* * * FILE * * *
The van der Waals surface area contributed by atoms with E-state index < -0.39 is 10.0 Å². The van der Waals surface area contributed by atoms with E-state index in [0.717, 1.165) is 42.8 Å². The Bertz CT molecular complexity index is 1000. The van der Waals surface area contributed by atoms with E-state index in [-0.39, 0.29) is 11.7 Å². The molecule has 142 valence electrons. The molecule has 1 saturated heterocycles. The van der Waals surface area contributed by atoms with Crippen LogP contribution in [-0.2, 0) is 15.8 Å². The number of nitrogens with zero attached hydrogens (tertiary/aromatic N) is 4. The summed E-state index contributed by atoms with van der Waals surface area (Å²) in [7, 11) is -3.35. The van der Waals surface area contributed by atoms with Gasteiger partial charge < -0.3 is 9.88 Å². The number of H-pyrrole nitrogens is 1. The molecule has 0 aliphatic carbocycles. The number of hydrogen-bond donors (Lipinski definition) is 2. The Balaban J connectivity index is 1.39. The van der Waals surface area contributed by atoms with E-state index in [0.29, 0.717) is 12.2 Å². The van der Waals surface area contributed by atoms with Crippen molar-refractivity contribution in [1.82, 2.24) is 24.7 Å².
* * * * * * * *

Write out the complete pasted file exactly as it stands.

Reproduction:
The van der Waals surface area contributed by atoms with E-state index < -0.39 is 10.0 Å². The van der Waals surface area contributed by atoms with E-state index in [0.717, 1.165) is 42.8 Å². The Bertz CT molecular complexity index is 1000. The van der Waals surface area contributed by atoms with E-state index in [-0.39, 0.29) is 11.7 Å². The molecule has 142 valence electrons. The molecule has 1 saturated heterocycles. The van der Waals surface area contributed by atoms with Crippen LogP contribution in [-0.2, 0) is 15.8 Å². The number of nitrogens with zero attached hydrogens (tertiary/aromatic N) is 4. The summed E-state index contributed by atoms with van der Waals surface area (Å²) in [7, 11) is -3.35. The van der Waals surface area contributed by atoms with Gasteiger partial charge < -0.3 is 9.88 Å². The number of H-pyrrole nitrogens is 1. The molecule has 0 aliphatic carbocycles. The number of hydrogen-bond donors (Lipinski definition) is 2. The Balaban J connectivity index is 1.39. The van der Waals surface area contributed by atoms with E-state index in [0.29, 0.717) is 12.2 Å². The van der Waals surface area contributed by atoms with Crippen molar-refractivity contribution in [1.82, 2.24) is 24.7 Å².